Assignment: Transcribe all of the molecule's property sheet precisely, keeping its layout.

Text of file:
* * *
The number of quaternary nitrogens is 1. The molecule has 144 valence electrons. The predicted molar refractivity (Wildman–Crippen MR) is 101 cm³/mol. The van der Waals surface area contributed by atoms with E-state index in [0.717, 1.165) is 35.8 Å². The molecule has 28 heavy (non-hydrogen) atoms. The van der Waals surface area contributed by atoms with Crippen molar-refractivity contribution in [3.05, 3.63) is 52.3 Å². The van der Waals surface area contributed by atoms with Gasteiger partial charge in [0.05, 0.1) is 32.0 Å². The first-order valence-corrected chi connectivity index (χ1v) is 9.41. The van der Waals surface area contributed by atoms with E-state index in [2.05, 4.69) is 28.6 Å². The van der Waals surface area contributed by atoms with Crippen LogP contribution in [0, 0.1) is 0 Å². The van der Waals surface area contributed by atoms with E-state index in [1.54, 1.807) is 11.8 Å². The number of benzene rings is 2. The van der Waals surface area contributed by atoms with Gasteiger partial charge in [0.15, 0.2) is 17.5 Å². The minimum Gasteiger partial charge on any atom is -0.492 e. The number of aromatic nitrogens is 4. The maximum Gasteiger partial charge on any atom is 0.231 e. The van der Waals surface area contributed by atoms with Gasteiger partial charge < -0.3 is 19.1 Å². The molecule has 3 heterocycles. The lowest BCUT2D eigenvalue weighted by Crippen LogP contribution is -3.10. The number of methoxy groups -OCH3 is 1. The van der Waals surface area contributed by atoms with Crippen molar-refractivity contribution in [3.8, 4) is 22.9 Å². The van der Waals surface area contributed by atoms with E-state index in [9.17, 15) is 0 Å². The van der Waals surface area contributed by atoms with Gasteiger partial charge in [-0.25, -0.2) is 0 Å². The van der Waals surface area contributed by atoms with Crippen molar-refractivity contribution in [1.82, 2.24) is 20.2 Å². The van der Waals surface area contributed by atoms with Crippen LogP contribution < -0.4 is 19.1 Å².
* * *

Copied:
The number of quaternary nitrogens is 1. The molecule has 144 valence electrons. The predicted molar refractivity (Wildman–Crippen MR) is 101 cm³/mol. The van der Waals surface area contributed by atoms with E-state index in [0.717, 1.165) is 35.8 Å². The molecule has 28 heavy (non-hydrogen) atoms. The van der Waals surface area contributed by atoms with Crippen molar-refractivity contribution in [3.05, 3.63) is 52.3 Å². The van der Waals surface area contributed by atoms with Gasteiger partial charge in [0.05, 0.1) is 32.0 Å². The first-order valence-corrected chi connectivity index (χ1v) is 9.41. The van der Waals surface area contributed by atoms with E-state index in [2.05, 4.69) is 28.6 Å². The van der Waals surface area contributed by atoms with Crippen LogP contribution in [0, 0.1) is 0 Å². The van der Waals surface area contributed by atoms with E-state index in [1.54, 1.807) is 11.8 Å². The number of benzene rings is 2. The van der Waals surface area contributed by atoms with Gasteiger partial charge in [0.15, 0.2) is 17.5 Å². The minimum Gasteiger partial charge on any atom is -0.492 e. The number of aromatic nitrogens is 4. The maximum Gasteiger partial charge on any atom is 0.231 e. The van der Waals surface area contributed by atoms with Gasteiger partial charge < -0.3 is 19.1 Å². The molecule has 3 heterocycles. The lowest BCUT2D eigenvalue weighted by Crippen LogP contribution is -3.10. The number of methoxy groups -OCH3 is 1. The van der Waals surface area contributed by atoms with Crippen molar-refractivity contribution in [3.8, 4) is 22.9 Å². The van der Waals surface area contributed by atoms with E-state index in [9.17, 15) is 0 Å². The van der Waals surface area contributed by atoms with Gasteiger partial charge in [-0.25, -0.2) is 0 Å². The van der Waals surface area contributed by atoms with Crippen molar-refractivity contribution in [1.82, 2.24) is 20.2 Å². The van der Waals surface area contributed by atoms with Crippen LogP contribution < -0.4 is 19.1 Å².